Ukrainian Refugees Hosted in Historic 15th Century Castle in Ireland
When Barry and Lola Haughian purchased an historic old castle on the outskirts of Galway in west Ireland in 2017, they had no idea that one day they would be opening the castle doors to people fleeing war in eastern Europe. But that is exactly what has happened, after Barry Haughian personally traveled to Poland to fly a group of Ukrainian refugees back to Ireland to live in Ballindooley Castle, a building Mr. and Mrs. Haughian had been using as a vacation home (their primary residence is in Madrid).
Welcome to Ireland
After being moved by the plight of the war victims, the Irish-born Haughian and his Spanish spouse originally thought about hosting Ukrainian refugees in Spain. But they soon realized it made much more sense to bring homeless Ukrainians to Ireland to take up residence in their 3,400-square foot (316-square-meter) castle, which was fully restored more than two decades ago after lying in ruin for centuries.
"We were emotional wrecks for probably more than a week,” Barry Haughian told Reuters. “We weren't sure what we were doing, and just trying to make things better for them."
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Haughian is currently staying in the four-story Ballindooley Castle along with his wife, two adolescent children, and 11 Ukrainian refugees from the villages of Dnipro and Zaporozhye. The Ukrainians arrived about a month ago, and while the adjustment to living in an English-speaking country was difficult at first, they appear to be settling in quite nicely. Five have already found jobs, and the children in the group have been enrolled in school and are already making friends with local kids who come to play on the half-acre Ballindooley Castle estate.
"So now, every week it gets better... You can see the weight coming off their shoulders,” Haughian confirmed. “We've got people dropping in all the time trying to help them. It's a real 'céad míle fáilte' (a hundred thousand welcomes) from the people of Ireland."
11 Ukrainian refugees plus the Haughians are currently resident in Ballindooley Castle. (Ballindooley Castle)
One of these refugees, 20-year-old Maria Nazarchuk, is a former accountancy student who has found employment in a garden center near the castle.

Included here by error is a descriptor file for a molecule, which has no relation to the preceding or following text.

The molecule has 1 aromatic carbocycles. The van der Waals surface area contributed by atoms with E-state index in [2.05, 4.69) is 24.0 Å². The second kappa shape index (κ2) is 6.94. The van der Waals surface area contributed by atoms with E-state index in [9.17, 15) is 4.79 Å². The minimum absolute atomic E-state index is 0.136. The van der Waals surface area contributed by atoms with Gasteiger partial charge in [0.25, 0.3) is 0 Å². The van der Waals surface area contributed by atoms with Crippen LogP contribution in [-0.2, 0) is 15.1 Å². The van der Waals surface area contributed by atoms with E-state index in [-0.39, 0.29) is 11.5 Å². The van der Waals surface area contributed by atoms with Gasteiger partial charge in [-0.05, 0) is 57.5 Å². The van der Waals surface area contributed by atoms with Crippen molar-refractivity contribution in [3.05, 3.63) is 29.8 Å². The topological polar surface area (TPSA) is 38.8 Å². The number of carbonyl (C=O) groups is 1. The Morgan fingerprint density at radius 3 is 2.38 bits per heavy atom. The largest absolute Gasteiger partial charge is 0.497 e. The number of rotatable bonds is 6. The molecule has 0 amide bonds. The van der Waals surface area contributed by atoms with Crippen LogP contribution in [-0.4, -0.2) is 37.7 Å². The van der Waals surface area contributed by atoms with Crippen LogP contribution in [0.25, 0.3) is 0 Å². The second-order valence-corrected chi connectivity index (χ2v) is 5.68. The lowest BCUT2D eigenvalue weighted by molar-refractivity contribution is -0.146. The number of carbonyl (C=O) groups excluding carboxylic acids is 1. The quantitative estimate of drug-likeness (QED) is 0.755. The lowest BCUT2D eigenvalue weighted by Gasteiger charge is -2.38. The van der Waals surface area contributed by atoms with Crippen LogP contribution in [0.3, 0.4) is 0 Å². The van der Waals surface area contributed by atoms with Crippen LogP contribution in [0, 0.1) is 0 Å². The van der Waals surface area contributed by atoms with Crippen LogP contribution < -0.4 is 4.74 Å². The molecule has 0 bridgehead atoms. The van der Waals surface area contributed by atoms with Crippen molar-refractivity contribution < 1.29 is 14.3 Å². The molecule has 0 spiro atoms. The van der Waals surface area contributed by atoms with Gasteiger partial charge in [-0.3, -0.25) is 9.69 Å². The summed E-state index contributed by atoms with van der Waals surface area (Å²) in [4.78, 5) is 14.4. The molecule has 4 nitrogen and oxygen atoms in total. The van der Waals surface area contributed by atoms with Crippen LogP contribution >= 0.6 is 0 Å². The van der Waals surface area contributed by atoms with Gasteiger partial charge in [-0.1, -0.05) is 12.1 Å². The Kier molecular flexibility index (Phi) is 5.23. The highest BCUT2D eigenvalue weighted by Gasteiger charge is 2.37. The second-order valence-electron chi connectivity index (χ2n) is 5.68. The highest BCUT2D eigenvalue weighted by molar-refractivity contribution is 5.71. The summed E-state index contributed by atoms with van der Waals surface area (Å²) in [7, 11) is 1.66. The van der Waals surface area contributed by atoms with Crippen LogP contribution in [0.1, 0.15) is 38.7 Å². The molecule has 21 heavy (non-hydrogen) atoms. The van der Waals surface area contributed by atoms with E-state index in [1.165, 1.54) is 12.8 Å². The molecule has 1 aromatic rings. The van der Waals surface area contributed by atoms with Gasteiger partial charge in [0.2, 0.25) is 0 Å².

Despite the turmoil that engulfed her life, Maria is doing the best she can to adjust. She hopes to continue her studies in accountancy at the National University of Galway in September.
"Irish people are very friendly, very kind,” she said. “All the people want to help us. I (am) very happy here. I have a good job, a good home. I never thought that someday I will live in a castle."
Maria fled from Dnipro to the Polish border with her mother to escape the spreading violence of the Russian invasion, and the two of them came to Ireland together. But she has three siblings and a grandmother who are still living in Ukraine, and as of now she doesn’t know when they might be reunited.
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Ballindooley Castle, Ireland, where the Ukrainian refugees are staying. (Mike Searle / CC BY-SA 2.0)
A Brief History of Ballindooley Castle
What is known today as Ballindooley Castle is a Norman tower house that was constructed sometime in the late 15th century. It is believed to have been built by the De Burgo (Burke) family, one of 14 ancient clans that occupied the area around Galway in medieval times.
After 300 years of occupancy, Ballindooley Castle was abandoned in the 18th century. However, the castle was repurposed as a fortress one last time, during the Irish Easter Rebellion of 1916. This uprising was started by Irish rebels seeking to escape British rule, in order to establish an independent republic. A group of rebels gathered at the Ballindooley Castle to organize a march on Galway, only to be shelled by the British gunboat Helga which was patrolling offshore in the waters of Galway Bay. The castle wasn’t completely destroyed, but it sustained enough damage to leave it looking even more dilapidated than it had before.
After lying in disrepair for two centuries, in 1989 the castle was finally rescued from oblivion by a new American owner.
An attorney from Chicago, Mary Hegarty, saw the ‘for sale’ sign on the castle when she was in Ireland on vacation. On a whim she decided to purchase and restore the castle to something resembling its previous grandeur.
After the restoration was completed in 1990 Mary vacationed at the castle a few times over the years, and she also offered free stays at the castle as prizes for her favorite charities. She decided to sell the building in 2010, and it was eventually purchased by the Haughians after the selling price had been reduced several times.
The castle in its current state is as comfortable and livable as any home. In the 20-plus years since it was restored, however, the arrival of the 11 Ukrainian refugees represents the first time it has been occupied as a full-time residence.
A Ukrainian’s Home is Their Castle
So far approximately 23,000 Ukrainian refugees have resettled in Ireland. The Irish government predicts that number could eventually reach 100,000, which will create a challenge for local governments who must find places for all to live.
Presumably, the 11 Ukrainians living at Ballindooley Castle will eventually relocate to more conventional houses or apartments. But in the meantime, they have a place to stay that is spacious, peaceful, and awe-inspiring, in a welcoming community that is doing its best to make them feel at home.
Top image: Ukrainian refugees in Ballindooley Castle, Ireland. Source: Ballindooley Castle
By Nathan Falde